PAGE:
For example, Una’s Dragon dreams were meant to be prophetic and induce a sense of impending doom. Unfortunately, the foreshadowing was severely lacking in atmosphere, leaving the reader annoyed by these long dream passages that were completely unnecessary to the plotline.

Also, the characterization of Aethelbald lacked the magic and mystery of the Fae. The author lets us know that Aethelbald already knew of the fate that awaited his beloved, and yet, he made no move to protect her or her family from the impending danger. (view spoiler)

Most of the characters were too flat and two-dimensional to appeal. Una, who should have been the driving force of the story, lacked the passion to carry it off. All of the other characters were equally dull and forgettable, which leaves me with the question – what actually did happen in that 300-page book?! It’s like eating when you have a cold— you know the food has gone down your throat, and is filling your stomach, but without a sense of taste and smell, you don’t really feel as if you’ve eaten.

All in all, this is a book that wasn't very bad, but wasn't very good either. It falls squarely in the forgettable category, and that is sad, because it had a lot of potential, which it failed to live up to.
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Reading Progress

April 30, 2011 – Started Reading
April 30, 2011 – Shelved
May 2, 2011 –
0.0% "this book is throwing my entire reading schedule out of whack! It's not bad enough to DNF, but it's not good enough to hold my interest for long stretches of time either! aargh"
May 2, 2011 – Shelved as: bleh
May 2, 2011 – Shelved as: could-have-been-better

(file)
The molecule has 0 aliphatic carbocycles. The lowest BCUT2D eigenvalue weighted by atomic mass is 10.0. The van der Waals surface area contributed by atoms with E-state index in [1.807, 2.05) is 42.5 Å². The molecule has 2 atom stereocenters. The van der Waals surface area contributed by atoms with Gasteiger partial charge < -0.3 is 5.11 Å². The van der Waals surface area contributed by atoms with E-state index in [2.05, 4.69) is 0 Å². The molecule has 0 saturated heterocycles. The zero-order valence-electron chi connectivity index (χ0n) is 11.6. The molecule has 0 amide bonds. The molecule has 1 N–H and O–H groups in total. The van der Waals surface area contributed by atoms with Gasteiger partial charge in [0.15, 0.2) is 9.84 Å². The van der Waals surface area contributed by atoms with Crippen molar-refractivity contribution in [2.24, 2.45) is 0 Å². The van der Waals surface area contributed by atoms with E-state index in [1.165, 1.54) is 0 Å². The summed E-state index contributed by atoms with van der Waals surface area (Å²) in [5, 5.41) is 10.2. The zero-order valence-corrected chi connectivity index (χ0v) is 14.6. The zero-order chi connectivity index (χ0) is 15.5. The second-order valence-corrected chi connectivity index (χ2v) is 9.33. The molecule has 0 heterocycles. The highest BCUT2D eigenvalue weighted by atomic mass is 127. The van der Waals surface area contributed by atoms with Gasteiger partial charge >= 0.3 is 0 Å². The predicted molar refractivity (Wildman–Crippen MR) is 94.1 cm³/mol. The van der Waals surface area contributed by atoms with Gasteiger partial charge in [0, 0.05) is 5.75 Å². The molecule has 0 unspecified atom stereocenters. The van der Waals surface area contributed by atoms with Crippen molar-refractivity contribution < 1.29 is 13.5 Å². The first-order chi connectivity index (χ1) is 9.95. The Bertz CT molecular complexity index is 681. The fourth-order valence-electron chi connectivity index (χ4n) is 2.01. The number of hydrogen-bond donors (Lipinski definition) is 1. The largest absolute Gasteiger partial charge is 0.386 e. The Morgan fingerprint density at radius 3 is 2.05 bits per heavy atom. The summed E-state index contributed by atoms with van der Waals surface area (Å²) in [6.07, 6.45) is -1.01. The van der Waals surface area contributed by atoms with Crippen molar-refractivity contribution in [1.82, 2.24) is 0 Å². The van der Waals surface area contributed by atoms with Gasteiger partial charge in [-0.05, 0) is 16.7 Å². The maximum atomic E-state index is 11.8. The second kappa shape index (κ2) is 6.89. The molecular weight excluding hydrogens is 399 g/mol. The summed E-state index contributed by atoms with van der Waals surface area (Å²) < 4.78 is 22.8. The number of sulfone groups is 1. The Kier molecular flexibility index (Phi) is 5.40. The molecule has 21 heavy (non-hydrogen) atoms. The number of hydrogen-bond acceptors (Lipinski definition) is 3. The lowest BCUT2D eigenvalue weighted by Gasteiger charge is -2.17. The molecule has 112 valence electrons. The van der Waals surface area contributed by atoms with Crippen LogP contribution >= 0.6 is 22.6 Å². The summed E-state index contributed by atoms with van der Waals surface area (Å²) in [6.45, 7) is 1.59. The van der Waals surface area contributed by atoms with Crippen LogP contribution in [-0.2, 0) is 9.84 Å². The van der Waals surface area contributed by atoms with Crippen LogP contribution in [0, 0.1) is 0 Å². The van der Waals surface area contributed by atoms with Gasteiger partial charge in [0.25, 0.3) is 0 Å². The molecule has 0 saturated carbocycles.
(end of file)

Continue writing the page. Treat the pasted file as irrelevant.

May 2, 2011 – Shelved as: maybe-when-i-m-desperate
May 2, 2011 – Shelved as: ya-fantasy
May 2, 2011 – Finished Reading

Comments (showing 1-7 of 7) (7 new)

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message 1: by oliviasbooks (new)

oliviasbooks Thank you!


Vinaya Sure, but why? Did you read/plan to read this?


message 3: by oliviasbooks (new)

oliviasbooks I had it on my wishlist. Not anymore. Your tags are enlightening.


message 4: by Rachel (new)

Rachel Hartman My whippet is named Una, and that might prejudice me while reading this. I would picture the princess chasing squirrels and stealing food off the table.


message 5: by Chichipio (new)

Chichipio I hate it when "the good guys" don't kill whatever passes as the ultimate evil guy/creature in the story for no good reason until after it has killed countless people. What usually bothers me, though, is how no one calls them on that. On the contrary, they're praised as heroes. WTH? At least have one character, I'll settle for a minor one, asking them "why didn't you do that before?"

It reminds me of Robin Hobb's Farseer trilogy. The MC was an assassin and for a really long time had access to the bad guy (his uncle) who was murdering whole cities but he wouldn't kill him because "he wasn't a common murderer to choose his victims, he was a royal assassin and only killed following royal orders." So… he had a problem breaking this honor code but wasn't much troubled by the death of thousands.


message 6: by Miriam (new)

Miriam A dragon and a princess named Una -- is this adapted from the St George story?


Jill The author gives nods to many great fantasy authors, including Spenser, Lewis, and Coleridge, but the story and characters are original.